Heritage Visual Arts

Old Fort Photography Exhibit Captures a Unique Craft

Photography of William A. Barnhill

Photo by Rob Beverly

An exhibit titled Appalachia a Century Ago, Craft Through the Lens of William A. Barnhill, will run through July 30, 2017, at the Mountain Gateway Museum in Old Fort. The traveling exhibit, developed by the Southern Appalachian Archives and the Liston B. Ramsey Center for Regional Studies at Mars Hill University, showcases the work of photographer William Barnhill, who captured the process of making baskets from the bark of young poplar trees. Barnhill’s photographs, taken in the early 20th century, are presented alongside bark baskets dating from that period as well as the tools used to make them.

“Barnhill loved taking photographs of mountain people and landscapes, but where he really excelled was in capturing images of mountaineers in the act of creating, whether it was a bark basket, a woven coverlet or a piece of pottery,” says RoAnn Bishop, director of the Mountain Gateway Museum. “For Barnhill, the beauty was in the process.”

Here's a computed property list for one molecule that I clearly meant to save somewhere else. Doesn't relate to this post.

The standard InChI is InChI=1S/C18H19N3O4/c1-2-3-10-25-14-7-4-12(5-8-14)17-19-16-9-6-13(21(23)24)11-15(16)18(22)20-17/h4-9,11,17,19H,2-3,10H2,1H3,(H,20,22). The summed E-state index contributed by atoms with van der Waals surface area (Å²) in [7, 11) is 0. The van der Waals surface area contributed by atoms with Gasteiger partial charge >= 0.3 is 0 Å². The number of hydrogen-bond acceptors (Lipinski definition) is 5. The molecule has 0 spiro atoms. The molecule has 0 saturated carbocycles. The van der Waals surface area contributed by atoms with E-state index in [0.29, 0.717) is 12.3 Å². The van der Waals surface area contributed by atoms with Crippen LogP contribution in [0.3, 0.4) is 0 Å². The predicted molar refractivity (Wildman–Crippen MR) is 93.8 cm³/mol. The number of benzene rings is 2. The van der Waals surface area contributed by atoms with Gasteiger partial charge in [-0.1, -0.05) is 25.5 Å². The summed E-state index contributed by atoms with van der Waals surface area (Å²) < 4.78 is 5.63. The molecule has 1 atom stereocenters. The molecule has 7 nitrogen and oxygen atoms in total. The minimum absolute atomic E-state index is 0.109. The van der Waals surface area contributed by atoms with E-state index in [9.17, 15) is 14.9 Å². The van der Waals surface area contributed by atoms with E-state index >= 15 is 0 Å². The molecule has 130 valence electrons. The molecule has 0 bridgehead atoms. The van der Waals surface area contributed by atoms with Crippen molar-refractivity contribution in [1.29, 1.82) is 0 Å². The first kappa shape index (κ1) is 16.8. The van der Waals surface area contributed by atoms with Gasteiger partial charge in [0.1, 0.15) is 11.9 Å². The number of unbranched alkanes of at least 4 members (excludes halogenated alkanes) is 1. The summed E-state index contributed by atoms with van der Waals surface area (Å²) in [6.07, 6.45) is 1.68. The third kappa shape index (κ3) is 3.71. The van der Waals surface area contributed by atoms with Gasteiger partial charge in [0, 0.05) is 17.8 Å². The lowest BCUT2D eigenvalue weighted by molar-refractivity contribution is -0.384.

Exhibit viewers will learn about the photographer, whose images have been printed for the Library of Congress and the New York Public Library, as well as about the lives of Western North Carolina residents. A video stars naturalist, herbalist, storyteller and basket maker Doug Elliott demonstrating bark basket making. Objects on display include a basket made and given to Barnhill by Confederate veteran David H. Penland.

“The exhibit gives viewers an opportunity to look through the lens and feel like time stood still,” says Bill Alexander, a bark basket maker and collector based in Knoxville, TN, who donated funds and items to create the exhibition. “The addition of artifacts reinforces the idea that viewers are standing at Barnhill’s shoulder.”

The Mountain Gateway Museum uses artifacts, exhibitions, educational programs, living history demonstrations and special events to teach people about the history and cultural heritage of the state’s mountain region, from its original inhabitants through early settlement and into the 20th century. “We thought bark baskets would be a bit unusual to most folks,” says Bishop, “that they might slow down and study how they’re put together and for what purpose. And once you get visitors to slow their pace and really look at something, then you know you’ve made an impact.”

The Mountain Gateway Museum is at 24 Water Street in Old Fort. Hours are Tuesday through Saturday, 9 A.M. to 5 P.M., Sunday, 2–5 P.M., and Monday, noon to 5 P.M. It is open year-round and admission is free. Learn more at mountaingatewaymuseum.org.

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